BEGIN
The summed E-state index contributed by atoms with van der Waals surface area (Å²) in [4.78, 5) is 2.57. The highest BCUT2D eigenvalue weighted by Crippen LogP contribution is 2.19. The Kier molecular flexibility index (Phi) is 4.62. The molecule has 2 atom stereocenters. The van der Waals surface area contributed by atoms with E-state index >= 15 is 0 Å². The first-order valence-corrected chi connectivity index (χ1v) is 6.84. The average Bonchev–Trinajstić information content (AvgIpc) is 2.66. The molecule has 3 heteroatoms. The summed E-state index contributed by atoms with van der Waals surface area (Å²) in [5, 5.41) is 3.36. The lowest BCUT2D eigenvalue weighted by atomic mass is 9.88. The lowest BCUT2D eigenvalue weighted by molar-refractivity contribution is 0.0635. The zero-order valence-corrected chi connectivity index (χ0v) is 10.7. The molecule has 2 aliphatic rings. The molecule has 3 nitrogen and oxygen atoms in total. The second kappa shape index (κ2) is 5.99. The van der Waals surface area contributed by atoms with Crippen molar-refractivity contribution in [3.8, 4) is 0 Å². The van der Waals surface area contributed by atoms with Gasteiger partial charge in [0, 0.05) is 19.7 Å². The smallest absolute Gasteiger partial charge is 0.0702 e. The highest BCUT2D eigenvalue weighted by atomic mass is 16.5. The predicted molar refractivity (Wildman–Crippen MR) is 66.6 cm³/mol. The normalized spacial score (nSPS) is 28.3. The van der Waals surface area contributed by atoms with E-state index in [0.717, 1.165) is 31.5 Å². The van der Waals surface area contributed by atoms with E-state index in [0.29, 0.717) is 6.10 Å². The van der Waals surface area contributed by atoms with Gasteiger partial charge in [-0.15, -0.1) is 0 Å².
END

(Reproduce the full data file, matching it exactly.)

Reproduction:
The summed E-state index contributed by atoms with van der Waals surface area (Å²) in [4.78, 5) is 2.57. The highest BCUT2D eigenvalue weighted by Crippen LogP contribution is 2.19. The Kier molecular flexibility index (Phi) is 4.62. The molecule has 2 atom stereocenters. The van der Waals surface area contributed by atoms with E-state index >= 15 is 0 Å². The first-order valence-corrected chi connectivity index (χ1v) is 6.84. The average Bonchev–Trinajstić information content (AvgIpc) is 2.66. The molecule has 3 heteroatoms. The summed E-state index contributed by atoms with van der Waals surface area (Å²) in [5, 5.41) is 3.36. The lowest BCUT2D eigenvalue weighted by atomic mass is 9.88. The lowest BCUT2D eigenvalue weighted by molar-refractivity contribution is 0.0635. The zero-order valence-corrected chi connectivity index (χ0v) is 10.7. The molecule has 2 aliphatic rings. The molecule has 3 nitrogen and oxygen atoms in total. The second kappa shape index (κ2) is 5.99. The van der Waals surface area contributed by atoms with Crippen molar-refractivity contribution in [3.8, 4) is 0 Å². The van der Waals surface area contributed by atoms with Gasteiger partial charge in [0, 0.05) is 19.7 Å². The smallest absolute Gasteiger partial charge is 0.0702 e. The highest BCUT2D eigenvalue weighted by atomic mass is 16.5. The predicted molar refractivity (Wildman–Crippen MR) is 66.6 cm³/mol. The normalized spacial score (nSPS) is 28.3. The van der Waals surface area contributed by atoms with E-state index in [0.717, 1.165) is 31.5 Å². The van der Waals surface area contributed by atoms with E-state index in [0.29, 0.717) is 6.10 Å². The van der Waals surface area contributed by atoms with Gasteiger partial charge in [-0.15, -0.1) is 0 Å².